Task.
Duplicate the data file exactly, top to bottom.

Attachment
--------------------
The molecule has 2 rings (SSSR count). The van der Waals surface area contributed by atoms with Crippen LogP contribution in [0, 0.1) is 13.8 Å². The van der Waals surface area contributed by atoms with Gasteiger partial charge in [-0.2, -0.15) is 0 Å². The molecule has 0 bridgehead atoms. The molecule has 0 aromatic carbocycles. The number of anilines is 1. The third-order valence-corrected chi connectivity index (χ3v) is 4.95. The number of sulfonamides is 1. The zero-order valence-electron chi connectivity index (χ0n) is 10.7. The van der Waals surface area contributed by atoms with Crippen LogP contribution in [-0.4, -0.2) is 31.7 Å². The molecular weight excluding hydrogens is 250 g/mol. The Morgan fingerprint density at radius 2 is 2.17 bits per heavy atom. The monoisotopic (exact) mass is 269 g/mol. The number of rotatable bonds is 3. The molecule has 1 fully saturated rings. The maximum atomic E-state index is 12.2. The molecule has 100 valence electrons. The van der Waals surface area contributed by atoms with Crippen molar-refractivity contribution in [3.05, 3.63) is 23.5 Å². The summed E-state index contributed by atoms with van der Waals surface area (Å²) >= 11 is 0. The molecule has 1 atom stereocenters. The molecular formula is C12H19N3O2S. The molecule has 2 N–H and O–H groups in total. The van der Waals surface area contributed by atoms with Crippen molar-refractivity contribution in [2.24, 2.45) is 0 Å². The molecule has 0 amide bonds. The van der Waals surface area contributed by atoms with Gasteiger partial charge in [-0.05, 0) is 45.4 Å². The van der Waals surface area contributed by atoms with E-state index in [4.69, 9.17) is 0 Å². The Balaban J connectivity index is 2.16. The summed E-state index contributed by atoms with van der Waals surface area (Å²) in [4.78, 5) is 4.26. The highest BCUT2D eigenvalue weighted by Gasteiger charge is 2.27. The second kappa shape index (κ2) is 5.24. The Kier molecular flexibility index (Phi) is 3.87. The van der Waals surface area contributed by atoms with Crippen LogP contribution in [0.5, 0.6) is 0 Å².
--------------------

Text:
The molecule has 2 rings (SSSR count). The van der Waals surface area contributed by atoms with Crippen LogP contribution in [0, 0.1) is 13.8 Å². The van der Waals surface area contributed by atoms with Gasteiger partial charge in [-0.2, -0.15) is 0 Å². The molecule has 0 bridgehead atoms. The molecule has 0 aromatic carbocycles. The number of anilines is 1. The third-order valence-corrected chi connectivity index (χ3v) is 4.95. The number of sulfonamides is 1. The zero-order valence-electron chi connectivity index (χ0n) is 10.7. The van der Waals surface area contributed by atoms with Crippen LogP contribution in [-0.4, -0.2) is 31.7 Å². The molecular weight excluding hydrogens is 250 g/mol. The Morgan fingerprint density at radius 2 is 2.17 bits per heavy atom. The monoisotopic (exact) mass is 269 g/mol. The number of rotatable bonds is 3. The molecule has 1 fully saturated rings. The maximum atomic E-state index is 12.2. The molecule has 100 valence electrons. The van der Waals surface area contributed by atoms with Crippen molar-refractivity contribution in [3.05, 3.63) is 23.5 Å². The summed E-state index contributed by atoms with van der Waals surface area (Å²) >= 11 is 0. The molecule has 1 atom stereocenters. The molecular formula is C12H19N3O2S. The molecule has 2 N–H and O–H groups in total. The van der Waals surface area contributed by atoms with Crippen molar-refractivity contribution in [2.24, 2.45) is 0 Å². The molecule has 0 amide bonds. The van der Waals surface area contributed by atoms with Gasteiger partial charge in [-0.05, 0) is 45.4 Å². The van der Waals surface area contributed by atoms with E-state index in [4.69, 9.17) is 0 Å². The Balaban J connectivity index is 2.16. The summed E-state index contributed by atoms with van der Waals surface area (Å²) in [4.78, 5) is 4.26. The highest BCUT2D eigenvalue weighted by Gasteiger charge is 2.27. The second kappa shape index (κ2) is 5.24. The Kier molecular flexibility index (Phi) is 3.87. The van der Waals surface area contributed by atoms with Crippen LogP contribution in [0.5, 0.6) is 0 Å².